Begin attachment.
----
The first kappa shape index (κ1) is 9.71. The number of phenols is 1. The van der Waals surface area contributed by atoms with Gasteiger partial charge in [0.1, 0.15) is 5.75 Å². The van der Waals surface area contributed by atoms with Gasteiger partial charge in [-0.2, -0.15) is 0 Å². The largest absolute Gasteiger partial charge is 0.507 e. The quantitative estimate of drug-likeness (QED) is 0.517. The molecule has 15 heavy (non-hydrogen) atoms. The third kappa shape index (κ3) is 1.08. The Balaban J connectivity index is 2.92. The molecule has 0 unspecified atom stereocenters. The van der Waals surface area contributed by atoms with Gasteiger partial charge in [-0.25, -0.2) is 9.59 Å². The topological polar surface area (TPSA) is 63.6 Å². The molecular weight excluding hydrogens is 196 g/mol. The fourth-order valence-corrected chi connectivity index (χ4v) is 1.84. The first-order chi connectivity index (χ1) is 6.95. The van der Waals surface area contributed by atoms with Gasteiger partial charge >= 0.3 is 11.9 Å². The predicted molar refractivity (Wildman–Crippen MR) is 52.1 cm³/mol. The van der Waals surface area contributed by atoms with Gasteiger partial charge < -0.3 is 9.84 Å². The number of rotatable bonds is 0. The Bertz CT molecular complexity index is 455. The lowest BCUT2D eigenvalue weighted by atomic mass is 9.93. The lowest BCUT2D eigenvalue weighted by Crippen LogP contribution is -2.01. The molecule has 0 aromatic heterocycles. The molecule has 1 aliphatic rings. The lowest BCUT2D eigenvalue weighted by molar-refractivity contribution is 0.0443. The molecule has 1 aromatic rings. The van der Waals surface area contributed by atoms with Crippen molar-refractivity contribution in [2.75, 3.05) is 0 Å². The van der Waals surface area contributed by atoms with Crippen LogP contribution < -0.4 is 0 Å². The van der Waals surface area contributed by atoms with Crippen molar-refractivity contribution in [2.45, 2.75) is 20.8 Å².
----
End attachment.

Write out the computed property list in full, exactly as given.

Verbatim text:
The first kappa shape index (κ1) is 9.71. The number of phenols is 1. The van der Waals surface area contributed by atoms with Gasteiger partial charge in [0.1, 0.15) is 5.75 Å². The van der Waals surface area contributed by atoms with Gasteiger partial charge in [-0.2, -0.15) is 0 Å². The largest absolute Gasteiger partial charge is 0.507 e. The quantitative estimate of drug-likeness (QED) is 0.517. The molecule has 15 heavy (non-hydrogen) atoms. The third kappa shape index (κ3) is 1.08. The Balaban J connectivity index is 2.92. The molecule has 0 unspecified atom stereocenters. The van der Waals surface area contributed by atoms with Gasteiger partial charge in [-0.25, -0.2) is 9.59 Å². The topological polar surface area (TPSA) is 63.6 Å². The molecular weight excluding hydrogens is 196 g/mol. The fourth-order valence-corrected chi connectivity index (χ4v) is 1.84. The first-order chi connectivity index (χ1) is 6.95. The van der Waals surface area contributed by atoms with Gasteiger partial charge >= 0.3 is 11.9 Å². The predicted molar refractivity (Wildman–Crippen MR) is 52.1 cm³/mol. The van der Waals surface area contributed by atoms with Gasteiger partial charge < -0.3 is 9.84 Å². The number of rotatable bonds is 0. The Bertz CT molecular complexity index is 455. The lowest BCUT2D eigenvalue weighted by atomic mass is 9.93. The lowest BCUT2D eigenvalue weighted by Crippen LogP contribution is -2.01. The molecule has 0 aromatic heterocycles. The molecule has 1 aliphatic rings. The lowest BCUT2D eigenvalue weighted by molar-refractivity contribution is 0.0443. The molecule has 1 aromatic rings. The van der Waals surface area contributed by atoms with Crippen molar-refractivity contribution in [2.75, 3.05) is 0 Å². The van der Waals surface area contributed by atoms with Crippen LogP contribution < -0.4 is 0 Å². The van der Waals surface area contributed by atoms with Crippen molar-refractivity contribution in [2.45, 2.75) is 20.8 Å².